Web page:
Rather than the classic 3D adventuring seen in most other Tomb Raider games, Lara Croft Go utilized an isometric setup where a rather blocky Lara would solve puzzles via a turn-based movement system, all while evading giant snakes and dragons. Certain threats can be taken out with weapons, but this game emphasized movement strategy over action. Then again, if you have an itch to just shoot everything in sight with a similar isometric setup, you could always just try Lara Croft and the Guardian of Light instead.
9. Nintendo Arm Wrestling
Nintendo R&D3 put together this lesser-known spinoff of the Punch-Out!! series shortly after the arcade release of Super Punch-Out!!. The game stars the same pre-Little Mac protagonist with the same green hair and crazed facial expression. With sound effects reminiscent of the original Punch-Out!! games, you challenge such colorful characters as a buff cowboy, a sumo wrestler, a pet robo-gorilla, and Frankenstein’s Monster to arm wrestling contests. It’s like the movie Over the Top but it makes way more sense.
What really seals the Punch-Out connection is the presence of Arm Wrestling‘s mysterious opponent, Mask X. Once you’re about to defeat him, the player unmasks the opponent to reveal that he’s none other than Bald Bull. He also tends to throw some headbutts while arm wrestling, which looks to be the inspiration for SNES Super Punch-Out!!’s Masked Muscle fighter.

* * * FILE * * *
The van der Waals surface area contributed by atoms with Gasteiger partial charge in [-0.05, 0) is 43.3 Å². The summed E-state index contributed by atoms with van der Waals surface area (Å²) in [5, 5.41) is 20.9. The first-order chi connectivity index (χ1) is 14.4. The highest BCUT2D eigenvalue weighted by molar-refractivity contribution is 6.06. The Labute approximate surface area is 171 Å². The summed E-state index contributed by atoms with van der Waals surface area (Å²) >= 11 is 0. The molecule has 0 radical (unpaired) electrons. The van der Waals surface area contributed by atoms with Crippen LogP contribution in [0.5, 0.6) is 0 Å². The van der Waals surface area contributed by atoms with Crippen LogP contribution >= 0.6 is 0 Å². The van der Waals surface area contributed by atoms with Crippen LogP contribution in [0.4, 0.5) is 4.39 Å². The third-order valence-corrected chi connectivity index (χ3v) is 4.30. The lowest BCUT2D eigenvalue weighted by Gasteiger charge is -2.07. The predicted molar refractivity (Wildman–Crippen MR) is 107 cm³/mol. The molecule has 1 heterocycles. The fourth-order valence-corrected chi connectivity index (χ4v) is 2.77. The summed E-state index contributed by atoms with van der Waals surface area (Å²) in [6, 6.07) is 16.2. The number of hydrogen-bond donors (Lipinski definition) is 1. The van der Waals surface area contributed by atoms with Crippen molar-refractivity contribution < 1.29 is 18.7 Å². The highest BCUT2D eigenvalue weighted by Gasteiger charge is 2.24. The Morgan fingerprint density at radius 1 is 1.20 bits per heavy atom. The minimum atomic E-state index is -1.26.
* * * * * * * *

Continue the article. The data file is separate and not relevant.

8. Silent Hill: The Arcade (2007)
There is no better way to capitalize on a gritty and grimy horror series based on protagonists working through their abstract mental trauma than to turn all of that into a first-person rail shooter. Yes, Pyramid Head is the manifestation of a specific man’s guilt for the horrible crime buried in his psyche. No, that won’t stop the butcher boogeyman from moonlighting as a stage boss in an unrelated narrative. Context be damned, we need that fanservice!
In this arcade shooter, you power through the supernatural fog as you empty clip after clip at an encyclopedia of Silent Hill nightmares from the more well-known games. As you and a buddy try to survive this House of the Dead knockoff, you also get to experience some stilted dialogue that (much like the rest of this game) really shouldn’t exist in 2007.
7. King of Fighters: Sky Stage
King of Fighters was born as a gigantic crossover between various SNK properties. While the series has mostly been about teams brawling in a three-on-three format, the franchise’s characters have appeared in other genres. Most of the time, those cameos make some semblance of sense. An RPG based around the series’ protagonist Kyo Kusanagi? Sure, why not? Having Kyo turn into a human spaceship that gets into dogfights with warplanes? Now, that’s just silly.
Sky Stage is a shoot ‘em up based on the idea that various King of Fighters characters (Kyo Kusanagi, Iori Yagami, Terry Bogard, Athena Asamiya, Kula Diamond, and Mai Shiranui) have been granted the magical ability to fly and spam projectiles. During their journey through bullet hell, they end up taking on various King of Fighters villains that have also gained the power to fly and shoot lasers in every direction. It’s not a bad game, but it will have you asking, “Why is this happening?”